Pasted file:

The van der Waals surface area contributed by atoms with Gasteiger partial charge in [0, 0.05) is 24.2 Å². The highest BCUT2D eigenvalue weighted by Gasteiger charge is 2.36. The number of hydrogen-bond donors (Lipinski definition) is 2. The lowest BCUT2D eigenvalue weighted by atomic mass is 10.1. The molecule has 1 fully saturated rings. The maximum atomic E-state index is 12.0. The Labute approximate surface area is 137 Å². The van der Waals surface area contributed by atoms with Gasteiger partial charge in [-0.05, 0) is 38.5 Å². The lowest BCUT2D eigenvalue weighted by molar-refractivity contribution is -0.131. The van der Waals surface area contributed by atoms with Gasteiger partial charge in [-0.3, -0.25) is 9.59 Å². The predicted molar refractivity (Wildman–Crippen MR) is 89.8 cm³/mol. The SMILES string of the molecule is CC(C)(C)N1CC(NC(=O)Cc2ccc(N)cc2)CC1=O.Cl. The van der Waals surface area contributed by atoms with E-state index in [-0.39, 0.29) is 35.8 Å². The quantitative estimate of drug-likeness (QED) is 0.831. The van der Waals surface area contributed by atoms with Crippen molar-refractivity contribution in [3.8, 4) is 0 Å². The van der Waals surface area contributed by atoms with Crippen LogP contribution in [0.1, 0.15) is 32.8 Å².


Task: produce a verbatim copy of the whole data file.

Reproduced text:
The van der Waals surface area contributed by atoms with Gasteiger partial charge in [0, 0.05) is 24.2 Å². The highest BCUT2D eigenvalue weighted by Gasteiger charge is 2.36. The number of hydrogen-bond donors (Lipinski definition) is 2. The lowest BCUT2D eigenvalue weighted by atomic mass is 10.1. The molecule has 1 fully saturated rings. The maximum atomic E-state index is 12.0. The Labute approximate surface area is 137 Å². The van der Waals surface area contributed by atoms with Gasteiger partial charge in [-0.05, 0) is 38.5 Å². The lowest BCUT2D eigenvalue weighted by molar-refractivity contribution is -0.131. The van der Waals surface area contributed by atoms with Gasteiger partial charge in [-0.3, -0.25) is 9.59 Å². The predicted molar refractivity (Wildman–Crippen MR) is 89.8 cm³/mol. The SMILES string of the molecule is CC(C)(C)N1CC(NC(=O)Cc2ccc(N)cc2)CC1=O.Cl. The van der Waals surface area contributed by atoms with E-state index in [-0.39, 0.29) is 35.8 Å². The quantitative estimate of drug-likeness (QED) is 0.831. The van der Waals surface area contributed by atoms with Crippen molar-refractivity contribution in [3.8, 4) is 0 Å². The van der Waals surface area contributed by atoms with Crippen LogP contribution in [0.1, 0.15) is 32.8 Å².